You are right -- changing everything at once, doesn't really help to find out what is what. The problem is that other than ketostix (got them yesterday), I don't have many diagnostics to see if things change.

    Here is an update. Yesterday, I didn't exercise, had four glasses of water with baking soda, and a barbecued steak (plus half an avocado as well as roasted eggplant and bellpeppers) for dinner. This morning, I did a fasting blood sugar test and a ketostix test. Results: Fbg 99 (5.5) and ketones were between weak and medium.

    So, at least one of the changes I made appear to work, but it means that I am trading higher fasting blood sugars, no exercise, more protein for lower ketones. I am still not convinced that these changes in diet and lifestyle are really positive and were I want to go long term, but at least my mind is a bit more at rest.

    Thanks for advice and your concern.
     
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  11. ziggy_w

    ziggy_w Type 2 · Well-Known Member

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    Hi @LittleGreyCat,

    Thanks for your post and for caring.

    I felt very similarly to you when I red the doctor's recommendation. He actually wrote that I should switch to a more balanced diet. I would think that a ketogenic diet is actually pretty balanced -- lots of above ground vegetables and salad, eggs, cheese, fish, chicken, meat (but not too much protein), and healthy fats (such as olive oil and butter in my case).

    The problem probably is that most people not familiar with this style of eating probably think of a ketogenic diet as a protein-heavy diet with hardly any vegetables. Maybe, we should be calling it a mediterranean diet without noodles, bread, rice, cereals, potatoes and tropical fruits -- then health professionals would probably be excited about this diet. It would seem that after putting diabetes into remission, we would deserve a bit more credit than this.
     
  12. CherryAA

    CherryAA Type 2 · Well-Known Member

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    I was going to say - this happened to me - I had an accident and as part of that they measured my ketones It was at 3.9. I got a lecture about ketoacidosis, including changing my iet.

    I told them they didn't know what they were talking about . I ended up giving a lecture to about 15 A&E staff about what happens when diabetics go no a low carb diet, One of them was taking notes because she wanted to try to for her father.

    If the possibility of ketoacidosis truly bothers you, then the easiest way of getting rid of the panic is to read your own blood ketones now and again.

    I have one of these

    https://www.amazon.co.uk/Call-GK-Du...-6&keywords=on+call+blood+glucose+test+strips

    https://www.amazon.co.uk/Blood-Keto...coding=UTF8&psc=1&refRID=H0N5YXEYGWF4THDRCAGC


    that will soon tell you if your blood ketones start to rise anywhere dangerous £ 50 in total including 25 tests.

    There should be no need to test more once in a while so 25 lasts for ages
     
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  13. LittleGreyCat

    LittleGreyCat Type 2 · Well-Known Member

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    For ketone testing, see:

    http://www.diabetes.co.uk/forum/threads/best-ketosis-meter.120911/#post-1527752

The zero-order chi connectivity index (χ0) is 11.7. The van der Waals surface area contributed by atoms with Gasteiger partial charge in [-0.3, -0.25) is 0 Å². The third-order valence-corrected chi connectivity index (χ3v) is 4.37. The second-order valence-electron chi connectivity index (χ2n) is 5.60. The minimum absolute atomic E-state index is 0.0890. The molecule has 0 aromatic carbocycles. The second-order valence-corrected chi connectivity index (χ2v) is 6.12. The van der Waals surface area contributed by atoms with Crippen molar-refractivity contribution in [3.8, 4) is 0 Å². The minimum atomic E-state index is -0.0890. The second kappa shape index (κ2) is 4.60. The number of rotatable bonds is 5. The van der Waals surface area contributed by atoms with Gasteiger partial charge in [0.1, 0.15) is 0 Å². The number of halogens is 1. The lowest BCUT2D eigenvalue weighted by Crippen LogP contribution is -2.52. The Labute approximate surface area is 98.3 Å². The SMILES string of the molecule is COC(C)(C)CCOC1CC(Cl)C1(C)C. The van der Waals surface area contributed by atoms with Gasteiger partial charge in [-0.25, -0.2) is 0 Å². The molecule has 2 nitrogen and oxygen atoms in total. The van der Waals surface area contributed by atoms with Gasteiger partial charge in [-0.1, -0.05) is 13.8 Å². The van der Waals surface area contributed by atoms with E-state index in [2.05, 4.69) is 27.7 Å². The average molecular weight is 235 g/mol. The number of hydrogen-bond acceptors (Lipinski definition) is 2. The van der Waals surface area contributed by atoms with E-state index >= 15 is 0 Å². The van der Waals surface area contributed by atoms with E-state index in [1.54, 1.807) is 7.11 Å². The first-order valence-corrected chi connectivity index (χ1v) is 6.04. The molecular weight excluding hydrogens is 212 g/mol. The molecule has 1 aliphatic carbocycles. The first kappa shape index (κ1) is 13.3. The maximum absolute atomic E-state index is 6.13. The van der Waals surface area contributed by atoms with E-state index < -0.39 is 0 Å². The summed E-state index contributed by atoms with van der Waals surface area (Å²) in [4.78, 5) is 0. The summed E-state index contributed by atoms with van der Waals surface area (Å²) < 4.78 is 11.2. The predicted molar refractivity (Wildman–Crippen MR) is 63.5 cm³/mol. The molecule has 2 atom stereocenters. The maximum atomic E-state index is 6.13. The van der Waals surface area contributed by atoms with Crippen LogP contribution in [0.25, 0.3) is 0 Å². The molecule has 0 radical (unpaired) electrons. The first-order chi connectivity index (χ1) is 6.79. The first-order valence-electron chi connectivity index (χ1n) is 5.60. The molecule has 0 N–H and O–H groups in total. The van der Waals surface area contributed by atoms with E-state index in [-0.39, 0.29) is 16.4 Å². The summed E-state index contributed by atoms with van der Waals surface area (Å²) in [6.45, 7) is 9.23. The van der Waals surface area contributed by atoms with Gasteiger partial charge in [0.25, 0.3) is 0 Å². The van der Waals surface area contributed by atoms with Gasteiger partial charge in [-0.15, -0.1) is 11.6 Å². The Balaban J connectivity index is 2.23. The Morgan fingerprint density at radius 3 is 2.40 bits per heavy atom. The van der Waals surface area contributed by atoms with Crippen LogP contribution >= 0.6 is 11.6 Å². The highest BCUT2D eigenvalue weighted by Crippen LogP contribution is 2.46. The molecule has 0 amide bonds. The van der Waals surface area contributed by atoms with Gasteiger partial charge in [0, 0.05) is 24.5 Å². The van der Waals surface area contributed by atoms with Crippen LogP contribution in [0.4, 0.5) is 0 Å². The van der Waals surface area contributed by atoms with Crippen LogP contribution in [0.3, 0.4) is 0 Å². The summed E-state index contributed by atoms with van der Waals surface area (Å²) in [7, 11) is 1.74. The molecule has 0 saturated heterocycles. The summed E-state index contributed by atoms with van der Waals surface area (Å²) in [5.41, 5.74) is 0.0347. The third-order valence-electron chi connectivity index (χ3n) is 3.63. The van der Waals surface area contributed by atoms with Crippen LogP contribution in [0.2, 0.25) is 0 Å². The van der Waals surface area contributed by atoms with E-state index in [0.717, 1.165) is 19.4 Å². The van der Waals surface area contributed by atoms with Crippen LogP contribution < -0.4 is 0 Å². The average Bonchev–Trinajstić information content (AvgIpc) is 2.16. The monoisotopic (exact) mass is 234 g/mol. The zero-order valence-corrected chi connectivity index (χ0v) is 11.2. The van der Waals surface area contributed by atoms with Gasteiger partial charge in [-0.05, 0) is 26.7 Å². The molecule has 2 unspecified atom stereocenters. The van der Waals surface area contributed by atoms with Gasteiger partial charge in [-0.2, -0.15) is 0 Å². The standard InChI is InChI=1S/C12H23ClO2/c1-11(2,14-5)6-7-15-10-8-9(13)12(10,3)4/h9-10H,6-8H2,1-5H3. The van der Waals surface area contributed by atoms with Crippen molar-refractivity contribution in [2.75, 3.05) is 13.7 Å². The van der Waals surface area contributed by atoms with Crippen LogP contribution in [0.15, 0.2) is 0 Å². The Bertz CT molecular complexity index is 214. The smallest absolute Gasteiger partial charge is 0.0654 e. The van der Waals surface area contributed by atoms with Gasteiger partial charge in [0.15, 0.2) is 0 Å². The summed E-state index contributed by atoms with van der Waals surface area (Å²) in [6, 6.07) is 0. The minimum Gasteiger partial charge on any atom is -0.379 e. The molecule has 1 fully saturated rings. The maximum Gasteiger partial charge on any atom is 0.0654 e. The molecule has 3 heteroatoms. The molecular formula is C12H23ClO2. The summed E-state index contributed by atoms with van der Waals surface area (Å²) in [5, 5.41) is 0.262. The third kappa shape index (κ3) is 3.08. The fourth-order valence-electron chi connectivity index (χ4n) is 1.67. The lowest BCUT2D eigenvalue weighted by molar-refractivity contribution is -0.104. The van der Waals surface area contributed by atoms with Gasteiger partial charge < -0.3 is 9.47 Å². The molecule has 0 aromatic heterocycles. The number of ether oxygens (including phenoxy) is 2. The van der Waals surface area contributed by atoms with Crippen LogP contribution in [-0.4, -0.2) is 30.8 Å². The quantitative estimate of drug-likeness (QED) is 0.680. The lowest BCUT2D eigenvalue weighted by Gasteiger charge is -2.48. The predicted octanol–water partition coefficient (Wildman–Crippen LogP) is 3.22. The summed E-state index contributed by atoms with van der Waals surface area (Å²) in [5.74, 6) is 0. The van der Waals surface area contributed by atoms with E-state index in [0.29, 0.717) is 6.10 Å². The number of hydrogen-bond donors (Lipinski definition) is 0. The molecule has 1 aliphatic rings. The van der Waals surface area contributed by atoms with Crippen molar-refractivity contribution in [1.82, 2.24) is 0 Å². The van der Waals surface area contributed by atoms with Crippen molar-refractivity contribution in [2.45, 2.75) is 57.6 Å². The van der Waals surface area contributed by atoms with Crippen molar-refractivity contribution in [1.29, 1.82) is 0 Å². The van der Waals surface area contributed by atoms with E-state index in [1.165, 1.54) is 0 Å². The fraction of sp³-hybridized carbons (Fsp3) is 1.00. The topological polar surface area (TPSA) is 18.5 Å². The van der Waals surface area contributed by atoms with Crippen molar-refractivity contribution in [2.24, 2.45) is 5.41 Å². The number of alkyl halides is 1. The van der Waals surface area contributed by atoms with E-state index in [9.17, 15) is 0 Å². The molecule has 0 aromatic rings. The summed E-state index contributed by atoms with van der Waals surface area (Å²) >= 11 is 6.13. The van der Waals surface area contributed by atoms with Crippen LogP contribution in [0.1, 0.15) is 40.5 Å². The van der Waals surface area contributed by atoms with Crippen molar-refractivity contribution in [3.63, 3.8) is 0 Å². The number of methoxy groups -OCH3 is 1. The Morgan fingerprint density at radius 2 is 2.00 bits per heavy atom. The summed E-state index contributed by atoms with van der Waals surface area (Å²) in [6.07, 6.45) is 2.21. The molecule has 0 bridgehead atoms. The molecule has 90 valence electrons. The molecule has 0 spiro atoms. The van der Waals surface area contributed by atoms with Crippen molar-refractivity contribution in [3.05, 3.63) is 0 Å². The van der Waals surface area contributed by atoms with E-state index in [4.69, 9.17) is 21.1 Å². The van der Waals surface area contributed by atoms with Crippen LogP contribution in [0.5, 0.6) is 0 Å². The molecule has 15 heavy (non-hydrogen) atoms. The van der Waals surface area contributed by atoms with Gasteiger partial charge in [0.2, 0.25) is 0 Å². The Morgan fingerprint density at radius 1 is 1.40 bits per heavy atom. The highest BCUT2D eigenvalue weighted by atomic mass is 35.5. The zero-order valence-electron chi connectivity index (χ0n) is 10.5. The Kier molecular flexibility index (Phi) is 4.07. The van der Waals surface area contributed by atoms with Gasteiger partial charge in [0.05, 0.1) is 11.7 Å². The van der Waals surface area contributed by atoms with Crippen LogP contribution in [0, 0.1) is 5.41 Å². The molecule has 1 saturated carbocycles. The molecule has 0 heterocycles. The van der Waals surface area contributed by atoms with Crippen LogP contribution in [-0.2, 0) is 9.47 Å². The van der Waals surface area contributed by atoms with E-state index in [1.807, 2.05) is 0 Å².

The Caresens Duo was free with a couple of ketone strips and another pack of test strips was £9.95 so for this small sum you can check your ketones in your blood (much more accurate than a urine sample) if you are in any doubt. Having this may reassure your GP as well.

    I've only tested a couple of times so far just to confirm the level of ketosis. Blood level seems slightly lower than urine level shown by Ketostix. Again I've only tested a few times just to confirm that my body is chucking out ketones.

    Checking back on the leaflet which comes with the Ketostix I see that my test results so far have been in the 1.5-4 mmol/L range and tending more to the 4 mmol/L so this may equate to your "4 times positive" in your test. This is shown as "Moyen (Medium?)" on the colour chart on the bottle. The leaflet says "If the test shows a moderate or large amount of ketones , call your doctor or diabetes educator" which presumably is why your health team was showing concern.

    As others have said, elevated ketones in a T1/T2 on insulin (but not on LCHF) are a sign that you need to check that you are not going into ketoacidosis. For those on a ketogenic diet the normal reaction is :D:D:D.

    Edit: just to add that I don't think my surgery tests for ketones in blood or urine, although I may not have been in ketosis for my last urine test as they only do one a year. We shall see what happens at my next test in the next month or so.
     
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  14. Chook

    Chook Type 2 · Well-Known Member

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    @ziggy_w You have done really, really well and I'm sure you will carry on doing brilliantly with just a minor tweak or two to remedy the high ketones. Congratulations! :)
     
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  15. chalup

    chalup Type 2 · Well-Known Member

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    If you are going to test and track ketones I would strongly suggest getting a blood ketone meter. Ketostix are notoriously inaccurate. You need to know your blood level, not what you are peeing out.
     
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  16. ziggy_w

    ziggy_w Type 2 · Well-Known Member